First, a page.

Jane Austen, one of Britain's most enduring authors, is now on the country's 10-pound note.
Apart from the Queen, whose portrait is on all U.K. currency, Austen is only the third woman to feature on a modern-day British banknote, after medical innovator Florence Nightingale and social reformer Elizabeth Fry. She was chosen after a campaign for more female representation.
The new 'tenner,' as it's commonly known, is the first British banknote with a tactile feature, a series of raised dots in the top left-hand corner to help blind and partially sighted users. The note is made of polymer and is the central bank's latest effort to make cash harder to counterfeit, following last year's launch of a similar five-pound note that showcases Winston Churchill.
EBay listings for the new 10-pound note appeared on Thursday, with sellers asking for as much as five times the bill's face value. In one listing, the seller claimed he was the "first man in queue by 7 hours" and that he waited more than 13 hours for the bank to open, when he bought the new bills.
Hundreds of people waited in line to get the new bills, according to the U.K.'s Telegraph newspaper.
"Our banknotes serve as repositories of the country's collective memory, promoting awareness of the United Kingdom's glorious history and highlighting the contributions of its greatest citizens," said Bank of England Governor Mark Carney. "Austen's novels have a universal appeal and speak as powerfully today as they did when they were first published."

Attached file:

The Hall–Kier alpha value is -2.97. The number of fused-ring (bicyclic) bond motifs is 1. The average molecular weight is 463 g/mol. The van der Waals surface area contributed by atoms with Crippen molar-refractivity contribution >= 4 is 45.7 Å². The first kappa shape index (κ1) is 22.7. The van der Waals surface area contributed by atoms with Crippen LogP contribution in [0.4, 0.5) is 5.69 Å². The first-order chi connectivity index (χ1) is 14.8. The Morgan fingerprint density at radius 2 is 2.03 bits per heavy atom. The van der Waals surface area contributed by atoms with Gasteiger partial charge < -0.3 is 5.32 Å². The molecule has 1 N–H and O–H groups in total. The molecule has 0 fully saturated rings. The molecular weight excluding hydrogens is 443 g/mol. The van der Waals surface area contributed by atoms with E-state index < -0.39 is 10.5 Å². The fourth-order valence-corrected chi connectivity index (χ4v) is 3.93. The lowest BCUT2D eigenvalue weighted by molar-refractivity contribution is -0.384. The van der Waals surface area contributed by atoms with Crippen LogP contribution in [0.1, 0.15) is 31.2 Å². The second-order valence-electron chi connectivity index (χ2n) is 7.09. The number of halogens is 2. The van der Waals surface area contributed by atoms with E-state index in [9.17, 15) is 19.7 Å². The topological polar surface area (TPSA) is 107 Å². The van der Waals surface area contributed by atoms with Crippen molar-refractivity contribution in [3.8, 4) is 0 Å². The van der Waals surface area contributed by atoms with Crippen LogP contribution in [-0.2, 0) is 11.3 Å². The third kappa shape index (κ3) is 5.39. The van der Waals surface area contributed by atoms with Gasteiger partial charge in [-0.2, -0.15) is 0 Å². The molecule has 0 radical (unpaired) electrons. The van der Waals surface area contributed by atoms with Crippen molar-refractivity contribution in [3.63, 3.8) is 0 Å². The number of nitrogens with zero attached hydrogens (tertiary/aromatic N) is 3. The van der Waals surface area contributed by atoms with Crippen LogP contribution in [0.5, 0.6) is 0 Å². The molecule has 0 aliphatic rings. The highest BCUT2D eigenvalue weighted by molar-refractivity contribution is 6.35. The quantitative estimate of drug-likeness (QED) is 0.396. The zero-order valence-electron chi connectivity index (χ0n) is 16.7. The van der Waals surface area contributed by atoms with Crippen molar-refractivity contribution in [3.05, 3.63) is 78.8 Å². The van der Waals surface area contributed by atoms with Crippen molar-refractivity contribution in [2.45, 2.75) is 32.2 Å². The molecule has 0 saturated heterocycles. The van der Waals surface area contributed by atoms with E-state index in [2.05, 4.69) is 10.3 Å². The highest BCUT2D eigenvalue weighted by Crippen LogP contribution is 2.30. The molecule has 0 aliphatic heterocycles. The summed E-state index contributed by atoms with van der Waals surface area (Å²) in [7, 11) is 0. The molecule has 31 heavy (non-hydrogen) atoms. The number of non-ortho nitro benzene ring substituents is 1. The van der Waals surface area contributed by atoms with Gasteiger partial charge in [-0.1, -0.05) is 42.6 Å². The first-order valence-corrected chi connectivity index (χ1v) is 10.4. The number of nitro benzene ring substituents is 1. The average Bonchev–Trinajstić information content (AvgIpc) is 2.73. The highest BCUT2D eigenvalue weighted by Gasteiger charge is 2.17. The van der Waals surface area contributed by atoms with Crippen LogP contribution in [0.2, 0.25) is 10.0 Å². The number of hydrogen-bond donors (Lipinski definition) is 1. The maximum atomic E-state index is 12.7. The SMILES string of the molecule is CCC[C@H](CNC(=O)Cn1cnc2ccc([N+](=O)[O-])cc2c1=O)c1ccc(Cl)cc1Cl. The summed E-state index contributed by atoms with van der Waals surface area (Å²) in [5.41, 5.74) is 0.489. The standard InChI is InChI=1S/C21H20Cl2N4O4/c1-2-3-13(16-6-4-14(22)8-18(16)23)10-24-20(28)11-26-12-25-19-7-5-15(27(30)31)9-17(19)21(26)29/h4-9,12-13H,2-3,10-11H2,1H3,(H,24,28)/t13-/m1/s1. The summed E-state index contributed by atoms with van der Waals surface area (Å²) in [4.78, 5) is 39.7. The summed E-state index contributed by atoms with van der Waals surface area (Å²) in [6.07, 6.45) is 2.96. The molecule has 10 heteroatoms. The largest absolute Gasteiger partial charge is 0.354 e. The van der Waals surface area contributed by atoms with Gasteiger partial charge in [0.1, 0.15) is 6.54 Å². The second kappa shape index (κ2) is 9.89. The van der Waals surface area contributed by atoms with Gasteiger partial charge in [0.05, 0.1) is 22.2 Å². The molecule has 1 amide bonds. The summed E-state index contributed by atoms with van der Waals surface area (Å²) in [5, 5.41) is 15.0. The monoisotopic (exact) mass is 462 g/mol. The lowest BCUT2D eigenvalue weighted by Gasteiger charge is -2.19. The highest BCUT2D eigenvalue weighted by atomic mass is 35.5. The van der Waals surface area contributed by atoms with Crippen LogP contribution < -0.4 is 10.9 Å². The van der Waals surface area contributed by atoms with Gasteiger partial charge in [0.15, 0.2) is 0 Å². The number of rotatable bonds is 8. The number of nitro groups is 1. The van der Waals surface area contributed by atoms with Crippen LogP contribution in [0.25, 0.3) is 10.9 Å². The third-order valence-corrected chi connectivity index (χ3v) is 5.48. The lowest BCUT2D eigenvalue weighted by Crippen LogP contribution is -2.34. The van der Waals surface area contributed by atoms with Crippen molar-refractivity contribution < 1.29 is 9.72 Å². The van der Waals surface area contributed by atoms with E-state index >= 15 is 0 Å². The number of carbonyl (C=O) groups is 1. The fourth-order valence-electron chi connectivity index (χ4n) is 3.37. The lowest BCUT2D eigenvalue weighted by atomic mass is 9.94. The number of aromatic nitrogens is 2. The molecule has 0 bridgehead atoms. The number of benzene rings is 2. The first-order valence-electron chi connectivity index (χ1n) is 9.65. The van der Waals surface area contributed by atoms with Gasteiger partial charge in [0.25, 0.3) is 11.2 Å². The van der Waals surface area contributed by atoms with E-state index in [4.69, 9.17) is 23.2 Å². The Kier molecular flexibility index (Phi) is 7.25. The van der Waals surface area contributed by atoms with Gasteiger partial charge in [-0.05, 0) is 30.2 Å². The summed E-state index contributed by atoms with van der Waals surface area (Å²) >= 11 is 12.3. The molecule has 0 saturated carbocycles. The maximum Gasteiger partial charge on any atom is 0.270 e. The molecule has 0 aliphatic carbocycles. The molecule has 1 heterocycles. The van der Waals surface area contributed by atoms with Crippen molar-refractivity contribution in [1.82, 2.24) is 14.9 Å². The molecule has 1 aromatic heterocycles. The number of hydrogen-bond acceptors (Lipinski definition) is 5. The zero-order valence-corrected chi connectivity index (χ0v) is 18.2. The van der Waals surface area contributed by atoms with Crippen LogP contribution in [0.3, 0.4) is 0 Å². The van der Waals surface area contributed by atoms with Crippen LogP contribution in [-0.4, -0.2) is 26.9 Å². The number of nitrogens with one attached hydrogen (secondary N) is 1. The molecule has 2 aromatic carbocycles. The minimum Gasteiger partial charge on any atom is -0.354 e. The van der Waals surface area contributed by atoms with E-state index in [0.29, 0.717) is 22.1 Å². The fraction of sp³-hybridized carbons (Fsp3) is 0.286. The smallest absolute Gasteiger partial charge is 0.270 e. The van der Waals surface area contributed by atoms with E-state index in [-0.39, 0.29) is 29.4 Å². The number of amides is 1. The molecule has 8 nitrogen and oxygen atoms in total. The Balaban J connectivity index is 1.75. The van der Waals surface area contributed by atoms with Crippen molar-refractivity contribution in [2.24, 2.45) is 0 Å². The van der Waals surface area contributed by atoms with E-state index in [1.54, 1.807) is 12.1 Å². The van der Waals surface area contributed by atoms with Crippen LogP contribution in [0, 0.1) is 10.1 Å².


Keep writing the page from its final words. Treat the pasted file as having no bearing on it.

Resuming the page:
A new 20-pound note featuring artist JMW Turner will follow in 2020.
Austen, whose novels include "Pride and Prejudice," ''Emma," and "Sense and Sensibility," is considered one of the great chroniclers of English country life in the Georgian era at the turn of the 19th century. Combining wit, romance and social commentary, her books have been adapted numerous times for television and film.
As well as a portrait of Austen, the note features a quote from "Pride and Prejudice": "I declare after all there is no enjoyment like reading!"
New security features on the tenners — which at a value of about $13 each can buy a couple pints of beer or, at a stretch, a pair of Austen novels — will make them more difficult to counterfeit, the bank said.
The transition to polymer has sparked controversy after the central bank confirmed that a small amount of tallow, or animal fat, was used in the production process. But in August, following a public consultation, the bank said it would stick to the composition of the banknotes as the only viable alternative was using palm oil, which raised questions related to environmental sustainability and value for money.
"It is wonderful to see the inspirational author Jane Austen celebrated," said Victoria Cleland, the Bank of England's chief cashier. "And even more poignant being launched during the 200th anniversary of her death."